woogy. . .think about this. why does any fluid move about in the body? it goes where osmotic pressure pulls it. going back to the basic principle of osmosis, fluids are going to go wherever they feel pulled to. they are always going to go to places where the mixture of fluids and electrolytes will be in equal concentrations. lr is what is called a balanced solution that very closely resembles plasma. once lr enters the veins, and assuming the patient is not suffering from any electrolyte balances, think of it as having found it's equal, in a manner of speaking. (ok. i can live with this!) it's going to be happy to hang out there keeping it's fluid content, thus increasing circulating fluid volume which is it's desired effect.
a solution such a normal saline, on the other hand, while it may be isotonic, finds itself in an environment of ever so subtle unequal electrolyte concentration. so, by diffusion, it's water content is lost to the interstitial spaces very rapidly. (i'm outta here!) now, this is ok if that is what is desired, but in the case of a post-op gi patient, the physician specifically wants to boost the circulating volume. so, isotonic saline just doesn't quite fit the bill.
regarding fluid loss in surgical patients, i just found this very interesting passage in fluid & electrolyte balance: nursing considerations, fourth edition by norma m. metheny, page 49, fluid volume imbalances: "varying degrees of third-spacing occur in surgical procedures and are related to tissue manipulation and injury. the amount of fluid lost from the extracellular space varies with the extent and nature of the surgical undertaking. minor operative procedures (such as appendectomy) are associated with considerably less fluid sequestration than are major operative procedures (such as extensive retroperitoneal dissection). for example, a simple laparotomy with a total small bowel exploration can result in 700 ml of ecf distributional loss, whereas an extensive colon resection can cause as much as 2 to 3 liters of ecf to sequester into the peritoneal cavity in 2 to 4 hours. after abdominal surgery, particularly pelvic surgery, fluid accumulates in the peritoneum, bowel wall, and other traumatized tissues, formation of a third-space after nonthermal traumatic injury occurs immediately and is maximal by 5 to 6 hours. in the surgical patient, it is difficult to assess fluid loss due to sequestration into the interstitial compartment. such unrecognized deficits of ecf during the early postoperative period are manifested primarily as circulatory instability."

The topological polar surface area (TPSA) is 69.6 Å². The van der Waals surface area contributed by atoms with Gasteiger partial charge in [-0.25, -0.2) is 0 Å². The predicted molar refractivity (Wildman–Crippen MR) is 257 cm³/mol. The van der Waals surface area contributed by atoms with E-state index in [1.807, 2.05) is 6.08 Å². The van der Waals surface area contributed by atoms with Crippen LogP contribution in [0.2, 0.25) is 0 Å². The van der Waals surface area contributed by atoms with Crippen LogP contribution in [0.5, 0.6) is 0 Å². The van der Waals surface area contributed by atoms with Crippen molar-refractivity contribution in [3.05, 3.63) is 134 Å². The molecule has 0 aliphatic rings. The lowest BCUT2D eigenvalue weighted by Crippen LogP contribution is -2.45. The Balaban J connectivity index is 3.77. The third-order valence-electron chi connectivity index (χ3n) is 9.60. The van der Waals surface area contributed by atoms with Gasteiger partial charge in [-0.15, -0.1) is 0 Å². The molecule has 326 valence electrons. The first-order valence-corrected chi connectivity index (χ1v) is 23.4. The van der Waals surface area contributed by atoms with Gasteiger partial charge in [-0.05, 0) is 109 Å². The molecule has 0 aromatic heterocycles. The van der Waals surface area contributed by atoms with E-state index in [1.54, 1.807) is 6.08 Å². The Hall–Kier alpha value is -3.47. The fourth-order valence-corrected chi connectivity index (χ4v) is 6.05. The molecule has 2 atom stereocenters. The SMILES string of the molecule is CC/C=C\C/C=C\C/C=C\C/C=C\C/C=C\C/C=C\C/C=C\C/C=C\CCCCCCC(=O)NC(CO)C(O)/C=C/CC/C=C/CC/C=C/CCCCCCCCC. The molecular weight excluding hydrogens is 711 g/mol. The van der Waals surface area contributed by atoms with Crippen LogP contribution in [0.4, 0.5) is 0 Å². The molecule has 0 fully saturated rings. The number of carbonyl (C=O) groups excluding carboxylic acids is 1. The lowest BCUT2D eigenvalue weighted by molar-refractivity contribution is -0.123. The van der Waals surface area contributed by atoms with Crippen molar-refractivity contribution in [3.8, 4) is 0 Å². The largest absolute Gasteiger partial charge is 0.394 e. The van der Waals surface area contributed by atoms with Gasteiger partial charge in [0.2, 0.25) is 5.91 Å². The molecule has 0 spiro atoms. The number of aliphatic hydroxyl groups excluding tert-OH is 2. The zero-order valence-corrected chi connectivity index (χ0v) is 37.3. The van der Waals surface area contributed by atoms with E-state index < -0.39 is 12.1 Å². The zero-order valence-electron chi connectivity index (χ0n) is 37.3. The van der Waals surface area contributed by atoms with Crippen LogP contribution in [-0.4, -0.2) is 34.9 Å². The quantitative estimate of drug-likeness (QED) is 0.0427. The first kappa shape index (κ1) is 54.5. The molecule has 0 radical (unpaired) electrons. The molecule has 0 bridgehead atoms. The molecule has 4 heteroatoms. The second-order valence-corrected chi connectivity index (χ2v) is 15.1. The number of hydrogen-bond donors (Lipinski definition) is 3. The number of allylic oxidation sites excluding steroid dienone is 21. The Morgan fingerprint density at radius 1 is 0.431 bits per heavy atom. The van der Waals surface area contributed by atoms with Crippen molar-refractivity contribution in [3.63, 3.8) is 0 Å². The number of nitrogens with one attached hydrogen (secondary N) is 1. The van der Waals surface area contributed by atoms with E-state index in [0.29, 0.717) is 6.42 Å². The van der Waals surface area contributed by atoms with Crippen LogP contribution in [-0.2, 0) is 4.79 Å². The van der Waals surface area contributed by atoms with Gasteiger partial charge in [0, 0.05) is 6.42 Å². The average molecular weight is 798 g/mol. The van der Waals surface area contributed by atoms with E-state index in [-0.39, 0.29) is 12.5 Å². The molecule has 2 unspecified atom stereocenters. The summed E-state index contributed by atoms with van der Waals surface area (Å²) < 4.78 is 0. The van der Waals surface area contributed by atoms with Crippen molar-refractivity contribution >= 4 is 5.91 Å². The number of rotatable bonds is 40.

if your patient had some inflammation process already going on prior to the appendectomy there would have been some tissue trama already with some fluid sequestration, no doubt. it would be hard to know the extent. with fluid already confined to tissues in this area in unknown amounts, the physician definitely would not want to contribute to that by giving an iv solution of isotonic saline since the saline is going to go where? the interstitial space.
clear as mud, now? :behindpc: